• Ron RoXtar*

The Who are back with WHO

Updated: Jan 21


The Who are back with their first studio album in 13 years simply called WHO. It seems like a fitting title because this album they truly prove that they are undeniably The Who (even if it’s just down to Roger and Pete) that can still rock. Let’s make it clear that when you hear a Pete Townshend guitar chord you know it’s Pete Townshend, and no one else and as Roger sings with conviction “We still got our ball and chain.” Being one of the classic of classic rock bands there are many nods to the past. The familiar Baba O’ Riley type synth sounds swirl throughout the album like an old friend on certain tracks like Street Song.


So many of the lyrics seem resonant of what The Who are doing by releasing an album in 2019. Take the opening line on the feisty, grittiness of All This Music Must Fade “I don’t care / you’re really gonna hate this song / I don’t care / that said / we never really got along” it could mean a shout out to those punters who don’t think The Who still have it or maybe a tongue in cheek between Roger and Pete’s 50+ musical relationship. Either way this song is a great opening and ends with Townshend obstinately “who gives a f#@%.” Obviously not The Who.


Ever since 1980 The Who’s biggest problem was Townshend determining what was a Who song or Townshend solo song and sometimes that line got crossed with not the best final

results. These songs started off as a Townshend solo album until Roger heard them and thought they should be Who songs. Last year when Roger released his very decent solo album As Long As I Have You Townshend played on quite a few songs. Case in point is the roughness of Ball and Chain, which was originally released as Guantanamo by Townshend on his solo compilation, Truancy. Hearing it in The Who version you can clearly hear how it was meant to be sung by Roger and riffed in a more rock version by Pete. So it seems as if the confusion between solo and The Who projects has now got a much more clear defined line on this album, thus maybe that’s why it’s simply called WHO. They now know who they are.


For the band that sang “hope I die before I get old” now more than fifty years later they still fly that flag with I Don’t Want to get Wise and the lyrics “The crap that we did / brought us success / God bless / and those snotty young kids / were a stand-in success” or “We tried hard to stay young” with Townshend sharing the lead vocal repeating I Don’t Want to Get Wise.



Detour is like a companion to Magic Bus with a pounding drum beat. Yet another nod to the past is a mention of I Can’t Explain. An interesting fact is one of the band’s early names was The Detours. The song ends with that familiar synth swirl once again.


Probably the best lyric summing up what is going on with Pete and Roger as The Who is the lyric from Beads On a String, “Don’t you ever say never / because it don’t mean a thing / gonna get us together /like beads on a string”. That means a lot since these two recorded their own parts in separate studios and it still works.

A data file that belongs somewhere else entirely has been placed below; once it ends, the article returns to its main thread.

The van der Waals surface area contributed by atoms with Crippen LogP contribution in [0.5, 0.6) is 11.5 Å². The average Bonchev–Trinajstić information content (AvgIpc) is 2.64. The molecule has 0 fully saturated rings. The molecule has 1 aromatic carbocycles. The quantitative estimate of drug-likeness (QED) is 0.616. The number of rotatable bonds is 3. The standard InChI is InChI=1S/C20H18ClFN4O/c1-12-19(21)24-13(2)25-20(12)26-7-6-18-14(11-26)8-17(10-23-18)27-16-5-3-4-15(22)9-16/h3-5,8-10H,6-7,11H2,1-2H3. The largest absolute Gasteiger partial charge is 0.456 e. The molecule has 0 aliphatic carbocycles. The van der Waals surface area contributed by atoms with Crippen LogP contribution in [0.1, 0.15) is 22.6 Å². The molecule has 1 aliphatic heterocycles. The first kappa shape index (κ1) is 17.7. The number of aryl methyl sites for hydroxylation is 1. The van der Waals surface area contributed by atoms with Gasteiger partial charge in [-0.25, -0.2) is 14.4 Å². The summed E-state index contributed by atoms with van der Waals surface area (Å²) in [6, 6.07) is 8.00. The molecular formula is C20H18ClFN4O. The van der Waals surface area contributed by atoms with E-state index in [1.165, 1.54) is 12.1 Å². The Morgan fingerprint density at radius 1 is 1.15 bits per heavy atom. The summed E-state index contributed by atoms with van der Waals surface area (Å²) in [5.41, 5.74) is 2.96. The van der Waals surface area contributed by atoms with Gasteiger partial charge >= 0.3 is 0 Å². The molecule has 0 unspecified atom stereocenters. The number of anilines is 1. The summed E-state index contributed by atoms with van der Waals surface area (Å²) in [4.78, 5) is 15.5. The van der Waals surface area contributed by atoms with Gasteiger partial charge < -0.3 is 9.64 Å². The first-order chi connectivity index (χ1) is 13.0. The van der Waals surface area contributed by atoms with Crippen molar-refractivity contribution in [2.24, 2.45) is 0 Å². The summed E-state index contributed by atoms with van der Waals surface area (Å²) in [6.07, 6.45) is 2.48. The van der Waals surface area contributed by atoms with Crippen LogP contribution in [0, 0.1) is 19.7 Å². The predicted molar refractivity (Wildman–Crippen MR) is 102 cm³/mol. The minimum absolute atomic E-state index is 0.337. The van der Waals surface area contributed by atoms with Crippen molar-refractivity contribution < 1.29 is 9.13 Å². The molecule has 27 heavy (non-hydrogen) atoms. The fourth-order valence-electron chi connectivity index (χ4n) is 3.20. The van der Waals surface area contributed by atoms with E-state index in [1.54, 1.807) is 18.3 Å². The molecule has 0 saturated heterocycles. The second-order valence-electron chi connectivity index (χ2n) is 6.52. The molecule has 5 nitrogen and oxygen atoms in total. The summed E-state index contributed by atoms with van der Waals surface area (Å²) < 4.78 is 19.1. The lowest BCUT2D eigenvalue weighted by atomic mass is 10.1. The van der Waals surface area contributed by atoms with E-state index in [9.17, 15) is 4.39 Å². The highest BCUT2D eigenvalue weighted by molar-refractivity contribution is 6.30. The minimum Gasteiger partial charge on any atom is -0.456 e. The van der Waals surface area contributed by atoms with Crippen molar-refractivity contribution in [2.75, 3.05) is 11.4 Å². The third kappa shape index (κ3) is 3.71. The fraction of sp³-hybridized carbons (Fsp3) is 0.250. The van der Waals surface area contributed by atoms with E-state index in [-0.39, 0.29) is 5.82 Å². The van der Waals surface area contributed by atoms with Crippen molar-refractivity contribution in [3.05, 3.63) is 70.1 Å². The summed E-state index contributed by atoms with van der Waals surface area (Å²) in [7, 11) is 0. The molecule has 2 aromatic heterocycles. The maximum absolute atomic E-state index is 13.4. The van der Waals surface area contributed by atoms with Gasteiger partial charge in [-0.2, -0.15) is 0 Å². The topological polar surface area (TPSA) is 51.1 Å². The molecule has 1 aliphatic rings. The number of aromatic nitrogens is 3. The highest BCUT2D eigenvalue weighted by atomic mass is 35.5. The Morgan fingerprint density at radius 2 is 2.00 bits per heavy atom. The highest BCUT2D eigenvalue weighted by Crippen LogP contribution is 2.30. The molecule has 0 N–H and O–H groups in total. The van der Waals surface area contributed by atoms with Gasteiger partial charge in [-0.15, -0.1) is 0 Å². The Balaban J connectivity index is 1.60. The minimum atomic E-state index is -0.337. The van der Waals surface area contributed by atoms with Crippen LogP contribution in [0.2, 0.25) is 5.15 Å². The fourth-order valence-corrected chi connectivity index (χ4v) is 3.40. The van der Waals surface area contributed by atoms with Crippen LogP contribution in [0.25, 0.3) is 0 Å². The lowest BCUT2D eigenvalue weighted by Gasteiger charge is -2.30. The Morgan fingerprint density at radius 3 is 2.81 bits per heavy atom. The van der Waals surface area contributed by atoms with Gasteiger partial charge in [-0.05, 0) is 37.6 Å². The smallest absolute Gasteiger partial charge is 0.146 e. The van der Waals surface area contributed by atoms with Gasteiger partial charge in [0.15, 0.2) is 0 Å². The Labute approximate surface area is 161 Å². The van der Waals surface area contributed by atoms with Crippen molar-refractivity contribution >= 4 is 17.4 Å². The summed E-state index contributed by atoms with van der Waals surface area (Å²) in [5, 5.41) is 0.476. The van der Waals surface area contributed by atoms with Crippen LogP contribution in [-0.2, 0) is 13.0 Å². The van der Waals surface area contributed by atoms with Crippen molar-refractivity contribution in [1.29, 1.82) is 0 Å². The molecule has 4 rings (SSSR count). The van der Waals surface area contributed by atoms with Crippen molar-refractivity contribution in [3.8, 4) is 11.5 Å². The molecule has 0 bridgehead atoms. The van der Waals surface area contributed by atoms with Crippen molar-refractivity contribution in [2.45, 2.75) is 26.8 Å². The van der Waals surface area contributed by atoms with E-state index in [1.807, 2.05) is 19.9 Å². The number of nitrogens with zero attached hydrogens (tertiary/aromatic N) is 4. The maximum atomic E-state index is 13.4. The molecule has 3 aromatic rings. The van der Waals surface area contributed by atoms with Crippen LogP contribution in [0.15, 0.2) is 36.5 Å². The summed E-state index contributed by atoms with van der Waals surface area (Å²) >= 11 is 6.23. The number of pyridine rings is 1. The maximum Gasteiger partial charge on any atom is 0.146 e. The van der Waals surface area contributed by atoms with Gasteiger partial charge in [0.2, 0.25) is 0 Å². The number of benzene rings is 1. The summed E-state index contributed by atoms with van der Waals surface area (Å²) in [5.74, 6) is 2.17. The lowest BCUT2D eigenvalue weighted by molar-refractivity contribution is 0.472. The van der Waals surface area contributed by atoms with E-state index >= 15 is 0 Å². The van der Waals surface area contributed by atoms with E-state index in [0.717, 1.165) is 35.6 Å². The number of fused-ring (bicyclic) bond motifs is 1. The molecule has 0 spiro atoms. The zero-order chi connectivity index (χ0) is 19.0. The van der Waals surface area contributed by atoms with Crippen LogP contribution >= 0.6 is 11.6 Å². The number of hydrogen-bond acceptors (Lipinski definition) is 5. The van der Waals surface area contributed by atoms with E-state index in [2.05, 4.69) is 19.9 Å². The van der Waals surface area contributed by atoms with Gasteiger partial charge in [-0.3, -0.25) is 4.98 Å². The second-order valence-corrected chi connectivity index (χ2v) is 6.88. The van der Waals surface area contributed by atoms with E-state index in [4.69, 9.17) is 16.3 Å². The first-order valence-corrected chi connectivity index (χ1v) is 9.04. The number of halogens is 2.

Hero Ground Zero which the band played regularly on their summer tour opens with a string section. The chorus rocks with Pete’s windmill guitar strumming and Roger sounding confident. Interestingly this song is a straight tie-in to Pete Townshend’s new novel The Age of Anxiety. In the novel Hero Ground Zero is the name of a fictional rock band fronted by one of the main characters. It’s a strong point of the album.


The ballad I’ll Be Back starts off with a western twanged echoing harmonica that also makes a solo mid-song making it the most un-Who song here with Townshend on lead vocal where he proclaims he was “young with a guitar” Another song that is good, but almost seems un-who sounding is the Simon Townshend penned Break the News. It’s certainly got a modern Nashville sound production with acoustic strumming. Yes, it is still The Who because those synths are still peaking around the corner at the song’s end.


Rock in Rage starts off a bit mundane and builds to a clashing rocker with Roger even going falsetto as he grunts he’s Rockin in Rage. At 75 years old Roger Daltrey still delivers a gruff rock vocal with conviction and strength through the whole album that is quite impressive.

A latin flavoured piano twinkles on She Rocked My World with Roger and Pete sharing lead vocals on a so-so ballad.


In 1989 Pete had said of the large onstage band ensemble “it took 13 people to replace Keith Moon.” This album feels a bit like that with contributions from Pino Palladino, Zak Starkey, Benmont Tench, Joey Waronker, Matt Chamberlain, and Rachel Fuller, of course.

If you get the deluxe version you get three bonus tracks. Two of them are leftovers from the 60’s that were never fully realized or released. Nothing To Prove lands you directly in 1960s nostalgia Piccadilly Square in London. Danny and My Ponies is an acoustic string infused beautiful ballad from Pete.



Even the album cover is a great nod to the past designed by Peter Blake who designed The Who’s 1980 Face Dances album cover. This cover features 22 squares depicting The Who’s heroes like Chuck Berry and Muhammad Ali. Then there’s direct 60’s references such as Batman and Robin, Roger Daltrey himself and two pictures of pinball machines. The 70’s are representative of the 1979 Kids Are Alright promo poster of Pete about to smash a guitar. Peter Blake references himself with one square showing paint tube with Face Dances printed on it.


If you’re wondering if they still have it… they never lost it and WHO proves it, and as their current tour is named they are still Moving On!

Subscribe to Our Newsletter

  • Facebook Social Icon
  • Twitter
  • Instagram

2019ronroxtarmedia.com